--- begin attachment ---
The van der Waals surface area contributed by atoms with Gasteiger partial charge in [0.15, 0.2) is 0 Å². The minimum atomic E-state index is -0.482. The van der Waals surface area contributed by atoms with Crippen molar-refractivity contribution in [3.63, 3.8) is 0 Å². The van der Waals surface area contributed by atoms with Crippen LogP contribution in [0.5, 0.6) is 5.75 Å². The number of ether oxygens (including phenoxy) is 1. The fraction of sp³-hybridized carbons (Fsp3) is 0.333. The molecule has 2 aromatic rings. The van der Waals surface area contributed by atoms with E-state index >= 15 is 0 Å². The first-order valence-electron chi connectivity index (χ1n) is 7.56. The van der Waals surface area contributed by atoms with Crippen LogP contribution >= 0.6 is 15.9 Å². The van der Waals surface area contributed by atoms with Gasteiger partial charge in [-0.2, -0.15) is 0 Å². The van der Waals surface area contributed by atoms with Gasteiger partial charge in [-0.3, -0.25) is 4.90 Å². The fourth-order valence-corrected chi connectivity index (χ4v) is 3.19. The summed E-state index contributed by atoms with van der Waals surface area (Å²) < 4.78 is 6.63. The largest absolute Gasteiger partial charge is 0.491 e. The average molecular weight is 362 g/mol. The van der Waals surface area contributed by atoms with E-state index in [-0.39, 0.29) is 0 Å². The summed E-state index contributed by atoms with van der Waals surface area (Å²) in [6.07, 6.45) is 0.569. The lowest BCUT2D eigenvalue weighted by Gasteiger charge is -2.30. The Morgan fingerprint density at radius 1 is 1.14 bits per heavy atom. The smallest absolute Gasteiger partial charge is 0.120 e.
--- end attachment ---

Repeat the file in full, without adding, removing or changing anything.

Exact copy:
The van der Waals surface area contributed by atoms with Gasteiger partial charge in [0.15, 0.2) is 0 Å². The minimum atomic E-state index is -0.482. The van der Waals surface area contributed by atoms with Crippen molar-refractivity contribution in [3.63, 3.8) is 0 Å². The van der Waals surface area contributed by atoms with Crippen LogP contribution in [0.5, 0.6) is 5.75 Å². The number of ether oxygens (including phenoxy) is 1. The fraction of sp³-hybridized carbons (Fsp3) is 0.333. The molecule has 2 aromatic rings. The van der Waals surface area contributed by atoms with E-state index >= 15 is 0 Å². The first-order valence-electron chi connectivity index (χ1n) is 7.56. The van der Waals surface area contributed by atoms with Crippen LogP contribution >= 0.6 is 15.9 Å². The van der Waals surface area contributed by atoms with Gasteiger partial charge in [-0.2, -0.15) is 0 Å². The van der Waals surface area contributed by atoms with Gasteiger partial charge in [-0.3, -0.25) is 4.90 Å². The fourth-order valence-corrected chi connectivity index (χ4v) is 3.19. The summed E-state index contributed by atoms with van der Waals surface area (Å²) < 4.78 is 6.63. The largest absolute Gasteiger partial charge is 0.491 e. The average molecular weight is 362 g/mol. The van der Waals surface area contributed by atoms with E-state index in [-0.39, 0.29) is 0 Å². The summed E-state index contributed by atoms with van der Waals surface area (Å²) in [6.07, 6.45) is 0.569. The lowest BCUT2D eigenvalue weighted by Gasteiger charge is -2.30. The Morgan fingerprint density at radius 1 is 1.14 bits per heavy atom. The smallest absolute Gasteiger partial charge is 0.120 e.